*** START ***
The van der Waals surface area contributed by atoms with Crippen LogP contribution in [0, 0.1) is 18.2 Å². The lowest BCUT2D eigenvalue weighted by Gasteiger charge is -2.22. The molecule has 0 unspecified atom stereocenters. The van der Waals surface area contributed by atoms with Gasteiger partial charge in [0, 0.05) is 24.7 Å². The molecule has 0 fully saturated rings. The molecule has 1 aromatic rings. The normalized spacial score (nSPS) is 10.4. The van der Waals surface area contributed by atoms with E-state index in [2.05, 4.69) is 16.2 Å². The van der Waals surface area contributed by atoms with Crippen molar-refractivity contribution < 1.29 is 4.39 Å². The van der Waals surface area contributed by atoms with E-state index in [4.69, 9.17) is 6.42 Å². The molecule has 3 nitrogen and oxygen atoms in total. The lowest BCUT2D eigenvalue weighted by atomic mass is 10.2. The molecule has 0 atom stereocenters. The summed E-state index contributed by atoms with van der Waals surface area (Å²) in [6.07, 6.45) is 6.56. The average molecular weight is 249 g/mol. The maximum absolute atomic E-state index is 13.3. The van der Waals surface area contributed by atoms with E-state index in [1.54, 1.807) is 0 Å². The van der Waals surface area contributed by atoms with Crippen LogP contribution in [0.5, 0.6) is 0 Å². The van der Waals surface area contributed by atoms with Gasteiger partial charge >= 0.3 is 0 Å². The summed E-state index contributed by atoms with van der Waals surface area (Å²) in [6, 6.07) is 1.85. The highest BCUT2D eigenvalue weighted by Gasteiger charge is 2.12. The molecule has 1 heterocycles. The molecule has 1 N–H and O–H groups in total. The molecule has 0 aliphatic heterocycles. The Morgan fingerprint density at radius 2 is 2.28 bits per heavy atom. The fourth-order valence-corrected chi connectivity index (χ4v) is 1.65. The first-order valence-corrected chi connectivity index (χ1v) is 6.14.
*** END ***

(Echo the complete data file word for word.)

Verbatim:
The van der Waals surface area contributed by atoms with Crippen LogP contribution in [0, 0.1) is 18.2 Å². The lowest BCUT2D eigenvalue weighted by Gasteiger charge is -2.22. The molecule has 0 unspecified atom stereocenters. The van der Waals surface area contributed by atoms with Gasteiger partial charge in [0, 0.05) is 24.7 Å². The molecule has 0 fully saturated rings. The molecule has 1 aromatic rings. The normalized spacial score (nSPS) is 10.4. The van der Waals surface area contributed by atoms with E-state index in [2.05, 4.69) is 16.2 Å². The van der Waals surface area contributed by atoms with Crippen molar-refractivity contribution < 1.29 is 4.39 Å². The van der Waals surface area contributed by atoms with E-state index in [4.69, 9.17) is 6.42 Å². The molecule has 3 nitrogen and oxygen atoms in total. The lowest BCUT2D eigenvalue weighted by atomic mass is 10.2. The molecule has 0 atom stereocenters. The summed E-state index contributed by atoms with van der Waals surface area (Å²) in [6.07, 6.45) is 6.56. The average molecular weight is 249 g/mol. The maximum absolute atomic E-state index is 13.3. The van der Waals surface area contributed by atoms with E-state index in [1.54, 1.807) is 0 Å². The van der Waals surface area contributed by atoms with Crippen LogP contribution in [0.5, 0.6) is 0 Å². The van der Waals surface area contributed by atoms with Gasteiger partial charge >= 0.3 is 0 Å². The summed E-state index contributed by atoms with van der Waals surface area (Å²) in [6, 6.07) is 1.85. The highest BCUT2D eigenvalue weighted by Gasteiger charge is 2.12. The molecule has 1 heterocycles. The molecule has 1 N–H and O–H groups in total. The molecule has 0 aliphatic heterocycles. The Morgan fingerprint density at radius 2 is 2.28 bits per heavy atom. The fourth-order valence-corrected chi connectivity index (χ4v) is 1.65. The first-order valence-corrected chi connectivity index (χ1v) is 6.14.